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The history of Israel’s contentious ‘eternal capital’

The history of Israel’s contentious ‘eternal capital’

President Trump’s announcement that he recognizes Jerusalem as the capital of Israel came 68 years after Prime Minister David Ben-Gurion proclaimed it as the “eternal capital” of the Jewish state.

On Dec. 13, 1949, the first Knesset voted to relocate the nascent country’s seat of government from Tel Aviv to Jerusalem, which the 1947 UN Partition Plan had designated as an international city.

“There has always been and always will be one capital only — Jerusalem the eternal. Thus it was 3,000 years ago — and thus it will be, we believe, until the end of time,” Ben-Gurion said.

A day after Israel declared its independence in 1948, its Arab neighbors attacked the new nation and were defeated. Jerusalem, home to some of the holiest sites of the three monotheistic religions, became a divided city.

Although neither Jews nor Arabs were supposed to claim sovereignty over the city, Israel controlled the western half and Jordan the eastern half, including the famous Old City.

Jerusalem, a city of about 850,000 people — 37 percent Arab and 61 percent Jewish — has been under Israel’s authority since the 1967 Six-Day War, when the Israeli army took East Jerusalem.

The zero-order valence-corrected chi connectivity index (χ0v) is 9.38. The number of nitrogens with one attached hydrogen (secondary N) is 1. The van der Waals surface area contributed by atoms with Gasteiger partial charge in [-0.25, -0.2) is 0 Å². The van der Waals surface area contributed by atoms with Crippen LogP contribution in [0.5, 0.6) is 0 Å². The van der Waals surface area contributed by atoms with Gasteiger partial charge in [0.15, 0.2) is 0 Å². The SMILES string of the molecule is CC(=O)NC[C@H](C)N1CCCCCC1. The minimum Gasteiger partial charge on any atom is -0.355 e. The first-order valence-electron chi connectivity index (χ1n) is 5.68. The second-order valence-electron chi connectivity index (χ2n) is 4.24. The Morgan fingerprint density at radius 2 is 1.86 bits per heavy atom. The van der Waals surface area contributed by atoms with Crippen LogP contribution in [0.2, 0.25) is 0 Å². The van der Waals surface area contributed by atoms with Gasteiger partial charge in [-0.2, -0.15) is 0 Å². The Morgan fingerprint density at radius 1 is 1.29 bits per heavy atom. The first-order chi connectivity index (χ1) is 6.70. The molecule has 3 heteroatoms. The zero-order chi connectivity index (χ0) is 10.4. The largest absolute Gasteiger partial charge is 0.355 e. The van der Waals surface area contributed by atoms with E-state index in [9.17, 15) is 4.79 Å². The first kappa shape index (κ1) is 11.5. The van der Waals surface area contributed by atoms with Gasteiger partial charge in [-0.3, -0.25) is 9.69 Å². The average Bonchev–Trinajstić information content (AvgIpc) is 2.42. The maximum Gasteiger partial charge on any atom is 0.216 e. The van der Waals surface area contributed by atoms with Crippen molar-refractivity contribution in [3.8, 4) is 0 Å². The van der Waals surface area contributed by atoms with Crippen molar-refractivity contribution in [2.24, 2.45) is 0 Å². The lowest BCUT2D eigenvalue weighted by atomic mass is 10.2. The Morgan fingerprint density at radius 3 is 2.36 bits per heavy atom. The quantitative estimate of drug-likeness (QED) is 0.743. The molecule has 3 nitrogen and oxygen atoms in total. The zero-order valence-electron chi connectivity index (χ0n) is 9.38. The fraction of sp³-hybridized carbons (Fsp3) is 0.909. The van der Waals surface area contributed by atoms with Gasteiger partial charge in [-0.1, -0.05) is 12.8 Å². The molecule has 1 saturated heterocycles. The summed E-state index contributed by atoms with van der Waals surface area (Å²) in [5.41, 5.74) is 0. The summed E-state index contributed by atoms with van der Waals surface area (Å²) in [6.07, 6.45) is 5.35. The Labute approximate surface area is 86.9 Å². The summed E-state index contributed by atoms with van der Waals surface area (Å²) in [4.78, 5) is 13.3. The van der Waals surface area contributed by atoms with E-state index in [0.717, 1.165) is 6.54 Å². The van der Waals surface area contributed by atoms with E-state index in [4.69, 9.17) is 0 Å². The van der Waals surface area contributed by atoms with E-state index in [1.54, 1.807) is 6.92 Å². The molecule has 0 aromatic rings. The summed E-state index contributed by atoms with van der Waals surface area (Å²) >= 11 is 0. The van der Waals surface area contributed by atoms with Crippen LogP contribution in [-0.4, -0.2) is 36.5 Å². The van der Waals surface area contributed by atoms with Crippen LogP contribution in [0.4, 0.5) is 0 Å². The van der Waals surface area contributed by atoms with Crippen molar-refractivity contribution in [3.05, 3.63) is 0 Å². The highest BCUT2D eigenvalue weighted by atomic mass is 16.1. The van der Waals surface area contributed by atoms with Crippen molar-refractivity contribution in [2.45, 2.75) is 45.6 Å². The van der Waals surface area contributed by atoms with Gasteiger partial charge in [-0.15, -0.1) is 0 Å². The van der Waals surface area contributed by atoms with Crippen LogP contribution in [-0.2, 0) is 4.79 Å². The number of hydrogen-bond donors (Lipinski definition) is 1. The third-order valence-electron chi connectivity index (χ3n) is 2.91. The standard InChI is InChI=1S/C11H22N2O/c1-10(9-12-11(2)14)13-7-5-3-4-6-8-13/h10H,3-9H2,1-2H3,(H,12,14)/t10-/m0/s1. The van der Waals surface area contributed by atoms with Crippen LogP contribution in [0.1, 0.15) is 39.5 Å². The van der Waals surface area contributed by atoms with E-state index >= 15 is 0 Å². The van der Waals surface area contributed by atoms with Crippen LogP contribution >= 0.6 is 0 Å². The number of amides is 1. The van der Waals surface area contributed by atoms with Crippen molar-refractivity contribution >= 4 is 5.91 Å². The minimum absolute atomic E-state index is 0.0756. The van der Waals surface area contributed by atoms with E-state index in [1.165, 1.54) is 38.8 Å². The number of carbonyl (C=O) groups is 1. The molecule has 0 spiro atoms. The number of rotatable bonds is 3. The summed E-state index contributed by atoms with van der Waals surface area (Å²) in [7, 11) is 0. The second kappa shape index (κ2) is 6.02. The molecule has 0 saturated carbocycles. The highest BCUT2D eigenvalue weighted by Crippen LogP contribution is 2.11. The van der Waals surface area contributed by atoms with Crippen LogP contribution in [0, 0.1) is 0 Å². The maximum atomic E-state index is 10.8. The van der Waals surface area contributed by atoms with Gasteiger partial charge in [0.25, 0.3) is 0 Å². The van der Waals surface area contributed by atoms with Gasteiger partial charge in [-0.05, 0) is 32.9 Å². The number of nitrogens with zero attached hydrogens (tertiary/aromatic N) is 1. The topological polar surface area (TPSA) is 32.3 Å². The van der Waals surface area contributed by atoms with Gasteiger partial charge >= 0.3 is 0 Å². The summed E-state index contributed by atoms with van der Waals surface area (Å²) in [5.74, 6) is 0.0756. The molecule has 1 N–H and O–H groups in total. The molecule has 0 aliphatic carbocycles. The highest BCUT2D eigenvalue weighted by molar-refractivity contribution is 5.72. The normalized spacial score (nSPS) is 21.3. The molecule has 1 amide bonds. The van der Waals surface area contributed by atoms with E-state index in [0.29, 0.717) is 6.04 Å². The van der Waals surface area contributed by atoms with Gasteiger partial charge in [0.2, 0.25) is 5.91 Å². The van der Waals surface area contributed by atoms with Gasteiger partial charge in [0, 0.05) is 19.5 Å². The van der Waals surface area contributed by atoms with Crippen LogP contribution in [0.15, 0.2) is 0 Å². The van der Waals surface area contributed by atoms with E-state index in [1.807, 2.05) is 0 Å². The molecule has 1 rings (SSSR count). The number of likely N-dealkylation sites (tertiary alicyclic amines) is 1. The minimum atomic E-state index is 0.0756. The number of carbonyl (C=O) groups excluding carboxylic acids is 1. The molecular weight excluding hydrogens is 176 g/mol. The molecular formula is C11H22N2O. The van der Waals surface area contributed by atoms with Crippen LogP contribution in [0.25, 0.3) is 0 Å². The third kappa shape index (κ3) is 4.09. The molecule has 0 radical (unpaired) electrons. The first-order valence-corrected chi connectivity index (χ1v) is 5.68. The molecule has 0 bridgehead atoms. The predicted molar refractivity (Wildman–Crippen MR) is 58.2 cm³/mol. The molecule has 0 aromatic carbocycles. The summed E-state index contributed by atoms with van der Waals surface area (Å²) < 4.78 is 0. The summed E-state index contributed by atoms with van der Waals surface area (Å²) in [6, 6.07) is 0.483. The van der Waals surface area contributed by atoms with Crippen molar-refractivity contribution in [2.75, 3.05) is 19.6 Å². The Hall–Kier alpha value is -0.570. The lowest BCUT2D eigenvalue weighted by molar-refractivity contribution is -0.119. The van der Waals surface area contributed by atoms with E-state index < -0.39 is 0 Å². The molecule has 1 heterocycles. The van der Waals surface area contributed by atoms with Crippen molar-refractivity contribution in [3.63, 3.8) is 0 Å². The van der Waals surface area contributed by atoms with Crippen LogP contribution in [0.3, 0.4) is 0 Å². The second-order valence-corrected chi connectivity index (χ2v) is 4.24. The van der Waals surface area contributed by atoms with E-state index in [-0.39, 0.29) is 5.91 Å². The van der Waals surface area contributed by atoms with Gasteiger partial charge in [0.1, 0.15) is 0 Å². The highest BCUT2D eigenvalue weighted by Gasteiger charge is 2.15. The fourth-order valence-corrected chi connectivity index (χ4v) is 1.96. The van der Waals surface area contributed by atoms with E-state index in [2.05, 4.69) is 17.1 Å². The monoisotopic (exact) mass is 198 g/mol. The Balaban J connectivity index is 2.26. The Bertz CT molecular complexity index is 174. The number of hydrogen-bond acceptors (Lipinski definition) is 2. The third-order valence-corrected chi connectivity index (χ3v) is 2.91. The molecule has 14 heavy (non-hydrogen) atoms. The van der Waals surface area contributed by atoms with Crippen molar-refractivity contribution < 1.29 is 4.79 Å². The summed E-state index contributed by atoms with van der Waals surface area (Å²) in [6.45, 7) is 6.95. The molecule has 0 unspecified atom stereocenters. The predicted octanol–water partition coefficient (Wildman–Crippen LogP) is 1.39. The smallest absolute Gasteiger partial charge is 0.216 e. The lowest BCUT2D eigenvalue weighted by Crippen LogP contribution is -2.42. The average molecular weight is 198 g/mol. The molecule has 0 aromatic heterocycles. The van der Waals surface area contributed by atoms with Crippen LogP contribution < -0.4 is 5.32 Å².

Although Israel’s government considers Jerusalem the eternal and indivisible capital, that is not recognized internationally.

In 1980, the Knesset passed a law declaring the “complete and united” city of Jerusalem to be the capital of Israel.

The UN Security Council responded with a resolution condemning Israel’s annexation of East Jerusalem and declared it a violation of international law.

Other countries have had embassies in Jerusalem in the past, but moved them out years ago. In 2006, Costa Rica and El Salvador were the last to pull out for Tel Aviv.

The US Embassy has always been in Tel Aviv, but in 1995, Congress passed a law requiring that it be moved it to Jerusalem.

Since then, Presidents Bill Clinton, George W. Bush and Barack Obama have declined to move it, citing national-security interests, and used a waiver every six months to circumvent a move.

With Post wires

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